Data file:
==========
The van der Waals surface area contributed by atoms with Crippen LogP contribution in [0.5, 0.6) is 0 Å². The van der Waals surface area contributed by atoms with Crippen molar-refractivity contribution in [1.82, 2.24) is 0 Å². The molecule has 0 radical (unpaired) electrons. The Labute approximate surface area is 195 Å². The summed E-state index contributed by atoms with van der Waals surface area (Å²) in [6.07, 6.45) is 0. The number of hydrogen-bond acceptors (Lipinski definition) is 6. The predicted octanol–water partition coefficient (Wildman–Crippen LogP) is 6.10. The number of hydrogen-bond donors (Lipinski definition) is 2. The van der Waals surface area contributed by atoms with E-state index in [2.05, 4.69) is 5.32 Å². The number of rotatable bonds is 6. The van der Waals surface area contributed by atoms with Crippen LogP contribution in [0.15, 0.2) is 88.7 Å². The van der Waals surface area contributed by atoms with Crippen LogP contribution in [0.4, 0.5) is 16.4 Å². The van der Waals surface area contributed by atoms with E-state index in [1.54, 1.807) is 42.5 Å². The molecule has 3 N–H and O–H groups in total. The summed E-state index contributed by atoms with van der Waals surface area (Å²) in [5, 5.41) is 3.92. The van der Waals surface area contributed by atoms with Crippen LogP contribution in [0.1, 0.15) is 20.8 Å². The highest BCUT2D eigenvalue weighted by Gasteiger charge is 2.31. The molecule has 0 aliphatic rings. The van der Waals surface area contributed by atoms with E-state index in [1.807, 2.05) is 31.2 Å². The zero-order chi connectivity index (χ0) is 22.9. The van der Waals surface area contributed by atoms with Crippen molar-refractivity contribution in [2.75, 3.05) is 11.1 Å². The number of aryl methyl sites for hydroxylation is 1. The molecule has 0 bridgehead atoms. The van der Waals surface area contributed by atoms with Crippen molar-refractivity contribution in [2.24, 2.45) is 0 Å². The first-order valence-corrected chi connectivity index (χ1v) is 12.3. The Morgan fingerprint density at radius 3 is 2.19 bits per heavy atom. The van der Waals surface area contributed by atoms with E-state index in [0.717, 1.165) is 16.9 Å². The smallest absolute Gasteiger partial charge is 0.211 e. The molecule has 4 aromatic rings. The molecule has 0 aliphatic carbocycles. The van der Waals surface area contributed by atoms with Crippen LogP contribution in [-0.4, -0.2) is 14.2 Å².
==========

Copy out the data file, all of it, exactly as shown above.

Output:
The van der Waals surface area contributed by atoms with Crippen LogP contribution in [0.5, 0.6) is 0 Å². The van der Waals surface area contributed by atoms with Crippen molar-refractivity contribution in [1.82, 2.24) is 0 Å². The molecule has 0 radical (unpaired) electrons. The Labute approximate surface area is 195 Å². The summed E-state index contributed by atoms with van der Waals surface area (Å²) in [6.07, 6.45) is 0. The number of hydrogen-bond acceptors (Lipinski definition) is 6. The predicted octanol–water partition coefficient (Wildman–Crippen LogP) is 6.10. The number of hydrogen-bond donors (Lipinski definition) is 2. The van der Waals surface area contributed by atoms with E-state index in [2.05, 4.69) is 5.32 Å². The number of rotatable bonds is 6. The van der Waals surface area contributed by atoms with Crippen LogP contribution in [0.15, 0.2) is 88.7 Å². The van der Waals surface area contributed by atoms with Crippen LogP contribution in [0.4, 0.5) is 16.4 Å². The van der Waals surface area contributed by atoms with E-state index in [1.54, 1.807) is 42.5 Å². The molecule has 3 N–H and O–H groups in total. The summed E-state index contributed by atoms with van der Waals surface area (Å²) in [5, 5.41) is 3.92. The van der Waals surface area contributed by atoms with Crippen LogP contribution in [0.1, 0.15) is 20.8 Å². The highest BCUT2D eigenvalue weighted by Gasteiger charge is 2.31. The molecule has 0 aliphatic rings. The van der Waals surface area contributed by atoms with E-state index in [1.807, 2.05) is 31.2 Å². The zero-order chi connectivity index (χ0) is 22.9. The van der Waals surface area contributed by atoms with Crippen molar-refractivity contribution in [2.75, 3.05) is 11.1 Å². The number of aryl methyl sites for hydroxylation is 1. The molecule has 0 bridgehead atoms. The van der Waals surface area contributed by atoms with Crippen molar-refractivity contribution in [2.24, 2.45) is 0 Å². The first-order valence-corrected chi connectivity index (χ1v) is 12.3. The Morgan fingerprint density at radius 3 is 2.19 bits per heavy atom. The van der Waals surface area contributed by atoms with E-state index in [0.717, 1.165) is 16.9 Å². The smallest absolute Gasteiger partial charge is 0.211 e. The molecule has 4 aromatic rings. The molecule has 0 aliphatic carbocycles. The van der Waals surface area contributed by atoms with Crippen LogP contribution in [-0.4, -0.2) is 14.2 Å².